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Zohar - I 050b – The allegory of the candle

Identifier

014863

Type of spiritual experience

Background

This is beautiful - like poetry, savour every word!

Thy God = Higher spirit

The Three Candles - Marc Chagall

A description of the experience

Zohar I 50b [translated by Gershom Scholem] – The allegory of the candle

If we continue this thought, it can be said that he who cares to pierce into the mystery of the holy unity of God should consider the flame as it rises from a burning coal or candle.

There must always be some material substance from which the flame thus rises. In the flame itself may be seen two lights: the one white and glowing, the other black, or blue.

Of the two, the white light is the higher and rises unwavering.

Underneath it is the blue or black light upon which the other rests as on a support. The two are conjoined, the white reposing upon the throne of the black. The blue or black base is, likewise, connected to something beneath it, which feeds it and makes it to cling to the white light above.

At times this blue or black light turns red, but the light above remains constantly white. This lower light, at times black, at times blue, at times red, serves to link the white light above it with the material substance below to which it is bound and through which it keeps kindled.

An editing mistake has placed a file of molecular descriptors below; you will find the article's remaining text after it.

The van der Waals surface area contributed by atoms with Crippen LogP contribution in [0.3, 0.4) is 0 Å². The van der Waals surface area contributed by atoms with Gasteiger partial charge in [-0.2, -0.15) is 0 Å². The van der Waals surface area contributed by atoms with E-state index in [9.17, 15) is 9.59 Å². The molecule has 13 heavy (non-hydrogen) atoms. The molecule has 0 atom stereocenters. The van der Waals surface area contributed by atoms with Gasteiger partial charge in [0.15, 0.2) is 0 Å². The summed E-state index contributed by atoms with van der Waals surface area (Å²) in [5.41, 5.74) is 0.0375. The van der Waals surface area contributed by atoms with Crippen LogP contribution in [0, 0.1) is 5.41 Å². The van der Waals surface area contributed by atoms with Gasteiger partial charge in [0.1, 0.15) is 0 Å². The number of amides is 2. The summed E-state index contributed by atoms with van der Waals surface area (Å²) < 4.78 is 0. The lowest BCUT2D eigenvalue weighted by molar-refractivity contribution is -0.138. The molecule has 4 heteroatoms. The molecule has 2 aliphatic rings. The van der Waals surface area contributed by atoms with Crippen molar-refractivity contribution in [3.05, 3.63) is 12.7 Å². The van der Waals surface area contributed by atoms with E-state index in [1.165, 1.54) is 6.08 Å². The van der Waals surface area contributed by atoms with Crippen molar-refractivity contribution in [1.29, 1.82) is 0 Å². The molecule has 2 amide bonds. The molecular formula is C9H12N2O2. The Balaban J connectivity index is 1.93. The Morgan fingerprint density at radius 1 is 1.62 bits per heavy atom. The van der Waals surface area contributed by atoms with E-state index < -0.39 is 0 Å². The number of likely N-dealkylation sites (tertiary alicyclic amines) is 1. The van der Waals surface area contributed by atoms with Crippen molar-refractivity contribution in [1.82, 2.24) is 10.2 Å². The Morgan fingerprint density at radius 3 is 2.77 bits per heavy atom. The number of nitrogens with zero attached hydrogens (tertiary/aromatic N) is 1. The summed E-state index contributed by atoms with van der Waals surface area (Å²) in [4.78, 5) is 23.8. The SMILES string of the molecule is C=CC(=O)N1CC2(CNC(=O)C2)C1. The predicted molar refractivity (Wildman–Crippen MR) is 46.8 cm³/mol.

This lower light is in its nature an instrument for destruction and death, devouring whatever comes near it.  But the white light above neither consumes nor demolishes, nor does it ever change.

Therefore Moses said ‘For the Lord thy God is a consuming fire” {Deuteronomy 4:24}, consuming actually, all that is beneath him; for this reason he said ‘thy God’ and not ‘our God’……

Only just perceptible above the white light and encompassing it, is  yet another Light, this one symbolising the supreme essence.  So does the aspiring flame symbolise the supernal mysteries of wisdom.

The source of the experience

Zohar

Concepts and Symbols used in the text or image

Red